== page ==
## brief introduction

Merge sort is a recursive sort algorithm. The idea of this algorithm is to divide the array to be sorted into many small parts until these small parts are sorted arrays (arrays with only one element).

These sorted arrays are then combined to form a larger array. Then merge these larger merged arrays until the entire array is sorted.

## Examples of merge sort

If we have an array: 29,10,14,37,20,25,44,15, how can we merge and sort it?

First look at an animation:

Let’s analyze the running process of the above example in detail

First, the array is divided into two parts, [29,10,14,37] and [20,25,44,15].

[29,10,14,37] is further divided into two parts [29,10] and [14,37].

[29,10] is divided into two parts [29] and [10], and then [29] and [10] are merged and sorted to generate [10,29].

Similarly, merge and sort [14,37] to get [14,37].

Merge [10,29] and [14,37] again to get [10,14,29,37], and so on to get the final result.

## The thought of merge sort algorithm

Merge sort mainly uses the idea of divide and rule. Divide a large array into many sorted small arrays, and then merge the small arrays.

This divide process can use recursive algorithm, because the divide logic is the same for both large and small arrays.

And the logical part of sorting is actually merging this piece.

## Java implementation of merge sort

Let’s take a look at the core of merge

```
/**
*Merge two sorted arrays
*@ param array array array to be merged
*The starting point of the first part of the @ param low array
*The end of the first part of the @ param mid array is also the starting point of the second part - 1
*The end of the second part of the @ param high array
*/
private void merge(int[] array, int low, int mid, int high) {
//The length of the array to sort
int length = high-low+1;
//We need an extra array to store the sorted results
int[] temp= new int[length];
//Divided into left and right arrays
int left = low, right = mid+1, tempIdx = 0;
//Merge arrays
while (left <= mid && right <= high) {
temp[tempIdx++] = (array[left] <= array[right]) ? array[left++] : array[right++];
}
//One array is merged, and the remaining one is merged
while (left <= mid) temp[tempIdx++] = array[left++];
while (right <= high) temp[tempIdx++] = array[right++];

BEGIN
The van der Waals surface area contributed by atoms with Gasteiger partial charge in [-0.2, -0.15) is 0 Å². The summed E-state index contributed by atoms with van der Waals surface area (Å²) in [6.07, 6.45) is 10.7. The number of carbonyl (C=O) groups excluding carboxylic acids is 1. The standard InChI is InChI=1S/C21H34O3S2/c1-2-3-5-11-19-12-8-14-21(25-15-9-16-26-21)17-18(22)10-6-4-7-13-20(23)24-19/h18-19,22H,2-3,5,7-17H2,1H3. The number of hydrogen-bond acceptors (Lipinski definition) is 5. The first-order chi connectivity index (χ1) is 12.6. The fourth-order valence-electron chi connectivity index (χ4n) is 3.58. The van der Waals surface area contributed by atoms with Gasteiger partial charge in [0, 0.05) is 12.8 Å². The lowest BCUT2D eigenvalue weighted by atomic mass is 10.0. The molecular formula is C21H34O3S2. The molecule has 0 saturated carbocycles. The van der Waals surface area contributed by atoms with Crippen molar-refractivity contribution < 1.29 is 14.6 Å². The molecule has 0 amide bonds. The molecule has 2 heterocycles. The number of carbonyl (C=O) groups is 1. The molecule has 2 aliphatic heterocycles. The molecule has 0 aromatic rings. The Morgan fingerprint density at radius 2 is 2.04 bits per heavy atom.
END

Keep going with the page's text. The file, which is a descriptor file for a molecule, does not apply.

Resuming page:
//Copy the sorted array back to the original array
for (int k = 0; k < length; k++) array[low+k] = temp[k];
}
```

You need to note that our elements exist in the original array, and the first parameter of the method is the original array.

The next three parameters are the indexes in the array that need to be merged and sorted. Three indexes divide the array into two parts: array [low to mid], array [mid + 1 to high].

The logic of merge is to merge the two arrays.

Because our array itself contains primitive data, we need an additional array space int [] temp to merge and sort.

By comparing the size of the elements in array [low to mid] and array [mid + 1 to high], insert the elements one by one into int [] temp, and finally copy the sorted array back to the original array, and merge is completed.

Then let’s take a look at the divide part. The divide part is actually a recursive call. At the end of the recursion, we need to call the merge method

```
public void doMergeSort(int[] array, int low, int high){
//Array to sort [low.. high]
//Use dichotomy for recursion, when the value of low is greater than or equal to the value of high, stop recursion
if (low < high) {
//Get the index of the intermediate value
int mid = (low+high) / 2;
//The first half of recursion
doMergeSort(array, low , mid );
//The last half of recursion
doMergeSort(array, mid+1, high);
//After recursion, merge the two parts of the sorted array
merge(array, low, mid, high);
log.info ("array after merge: {}", array));
}
}
```

Array is the original array. Low and high mark the starting position of the array to be sorted recursively.

Run the above results:

We can see that the output is consistent with the result of our animation.

## Time complexity of merge sort

Let’s look at the time complexity of merge sort.

First, look at the merge method. The merge method actually traverses two arrays, so the time complexity of the merge method is O (n).

Let’s look at the divide method

The divide method divides the sorting into logn layers, and each layer can be regarded as a combined sorting of n elements, so the time complexity of each layer is O (n).

All in all, the total time complexity is O (n logn).

Code address of this article:

This article has been included inhttp://www.flydean.com/algorithm-merge-sort/

The most popular interpretation, the most profound dry goods, the most concise tutorial, many tips you don’t know are waiting for you to discover!

Welcome to my official account: “those things in procedure”, understand technology, know you better!